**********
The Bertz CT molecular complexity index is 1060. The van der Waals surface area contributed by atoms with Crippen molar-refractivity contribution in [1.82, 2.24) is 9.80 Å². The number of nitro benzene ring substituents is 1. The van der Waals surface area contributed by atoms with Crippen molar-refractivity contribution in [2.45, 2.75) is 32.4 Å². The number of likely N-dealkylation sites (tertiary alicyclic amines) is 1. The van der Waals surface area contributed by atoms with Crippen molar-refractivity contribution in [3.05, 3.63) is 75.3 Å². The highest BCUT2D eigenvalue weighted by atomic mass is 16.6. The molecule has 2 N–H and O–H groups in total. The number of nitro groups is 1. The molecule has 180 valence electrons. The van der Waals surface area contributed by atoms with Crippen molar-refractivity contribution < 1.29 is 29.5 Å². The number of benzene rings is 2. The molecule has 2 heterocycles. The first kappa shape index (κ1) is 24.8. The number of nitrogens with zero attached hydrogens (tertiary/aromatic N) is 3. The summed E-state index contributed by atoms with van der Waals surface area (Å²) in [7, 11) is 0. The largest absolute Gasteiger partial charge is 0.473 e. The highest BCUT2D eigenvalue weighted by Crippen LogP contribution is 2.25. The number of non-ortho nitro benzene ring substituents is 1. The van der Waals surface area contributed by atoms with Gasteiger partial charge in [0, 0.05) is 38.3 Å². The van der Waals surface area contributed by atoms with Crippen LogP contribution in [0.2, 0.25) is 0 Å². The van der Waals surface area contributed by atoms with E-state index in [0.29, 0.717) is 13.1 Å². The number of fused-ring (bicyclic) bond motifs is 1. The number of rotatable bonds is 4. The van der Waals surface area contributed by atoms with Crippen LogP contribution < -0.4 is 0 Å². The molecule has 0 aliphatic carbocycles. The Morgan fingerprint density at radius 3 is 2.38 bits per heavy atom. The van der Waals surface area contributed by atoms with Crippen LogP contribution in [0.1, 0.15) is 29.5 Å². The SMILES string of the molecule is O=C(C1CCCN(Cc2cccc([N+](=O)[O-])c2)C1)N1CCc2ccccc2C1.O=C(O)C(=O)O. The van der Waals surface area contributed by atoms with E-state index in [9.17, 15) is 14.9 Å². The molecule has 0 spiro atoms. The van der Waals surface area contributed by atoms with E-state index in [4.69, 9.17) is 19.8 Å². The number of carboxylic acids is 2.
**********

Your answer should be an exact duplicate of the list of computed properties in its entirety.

The Bertz CT molecular complexity index is 1060. The van der Waals surface area contributed by atoms with Crippen molar-refractivity contribution in [1.82, 2.24) is 9.80 Å². The number of nitro benzene ring substituents is 1. The van der Waals surface area contributed by atoms with Crippen molar-refractivity contribution in [2.45, 2.75) is 32.4 Å². The number of likely N-dealkylation sites (tertiary alicyclic amines) is 1. The van der Waals surface area contributed by atoms with Crippen molar-refractivity contribution in [3.05, 3.63) is 75.3 Å². The highest BCUT2D eigenvalue weighted by atomic mass is 16.6. The molecule has 2 N–H and O–H groups in total. The number of nitro groups is 1. The molecule has 180 valence electrons. The van der Waals surface area contributed by atoms with Crippen molar-refractivity contribution < 1.29 is 29.5 Å². The number of benzene rings is 2. The molecule has 2 heterocycles. The first kappa shape index (κ1) is 24.8. The number of nitrogens with zero attached hydrogens (tertiary/aromatic N) is 3. The summed E-state index contributed by atoms with van der Waals surface area (Å²) in [7, 11) is 0. The largest absolute Gasteiger partial charge is 0.473 e. The highest BCUT2D eigenvalue weighted by Crippen LogP contribution is 2.25. The number of non-ortho nitro benzene ring substituents is 1. The van der Waals surface area contributed by atoms with Gasteiger partial charge in [0, 0.05) is 38.3 Å². The van der Waals surface area contributed by atoms with Crippen LogP contribution in [0.2, 0.25) is 0 Å². The van der Waals surface area contributed by atoms with E-state index in [0.29, 0.717) is 13.1 Å². The number of fused-ring (bicyclic) bond motifs is 1. The number of rotatable bonds is 4. The van der Waals surface area contributed by atoms with Crippen LogP contribution < -0.4 is 0 Å². The molecule has 0 aliphatic carbocycles. The Morgan fingerprint density at radius 3 is 2.38 bits per heavy atom. The van der Waals surface area contributed by atoms with Crippen LogP contribution in [0.1, 0.15) is 29.5 Å². The SMILES string of the molecule is O=C(C1CCCN(Cc2cccc([N+](=O)[O-])c2)C1)N1CCc2ccccc2C1.O=C(O)C(=O)O. The van der Waals surface area contributed by atoms with E-state index in [9.17, 15) is 14.9 Å². The molecule has 0 spiro atoms. The van der Waals surface area contributed by atoms with E-state index in [4.69, 9.17) is 19.8 Å². The number of carboxylic acids is 2.